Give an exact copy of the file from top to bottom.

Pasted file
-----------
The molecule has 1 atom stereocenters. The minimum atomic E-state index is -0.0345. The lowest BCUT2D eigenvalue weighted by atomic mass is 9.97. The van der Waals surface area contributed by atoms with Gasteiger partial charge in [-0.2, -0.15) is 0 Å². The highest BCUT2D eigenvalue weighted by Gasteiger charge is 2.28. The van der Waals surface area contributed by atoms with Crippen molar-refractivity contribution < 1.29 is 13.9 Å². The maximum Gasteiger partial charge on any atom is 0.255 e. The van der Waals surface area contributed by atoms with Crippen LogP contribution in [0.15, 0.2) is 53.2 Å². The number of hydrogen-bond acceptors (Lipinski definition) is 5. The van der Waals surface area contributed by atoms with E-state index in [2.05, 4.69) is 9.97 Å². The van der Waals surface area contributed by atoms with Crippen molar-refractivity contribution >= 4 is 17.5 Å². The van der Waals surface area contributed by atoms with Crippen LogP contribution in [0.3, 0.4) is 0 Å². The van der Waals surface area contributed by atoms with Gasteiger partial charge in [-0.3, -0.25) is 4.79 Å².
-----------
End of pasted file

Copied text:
The molecule has 1 atom stereocenters. The minimum atomic E-state index is -0.0345. The lowest BCUT2D eigenvalue weighted by atomic mass is 9.97. The van der Waals surface area contributed by atoms with Gasteiger partial charge in [-0.2, -0.15) is 0 Å². The highest BCUT2D eigenvalue weighted by Gasteiger charge is 2.28. The van der Waals surface area contributed by atoms with Crippen molar-refractivity contribution < 1.29 is 13.9 Å². The maximum Gasteiger partial charge on any atom is 0.255 e. The van der Waals surface area contributed by atoms with Crippen LogP contribution in [0.15, 0.2) is 53.2 Å². The number of hydrogen-bond acceptors (Lipinski definition) is 5. The van der Waals surface area contributed by atoms with E-state index in [2.05, 4.69) is 9.97 Å². The van der Waals surface area contributed by atoms with Crippen molar-refractivity contribution >= 4 is 17.5 Å². The van der Waals surface area contributed by atoms with Crippen LogP contribution in [0.3, 0.4) is 0 Å². The van der Waals surface area contributed by atoms with Gasteiger partial charge in [-0.3, -0.25) is 4.79 Å².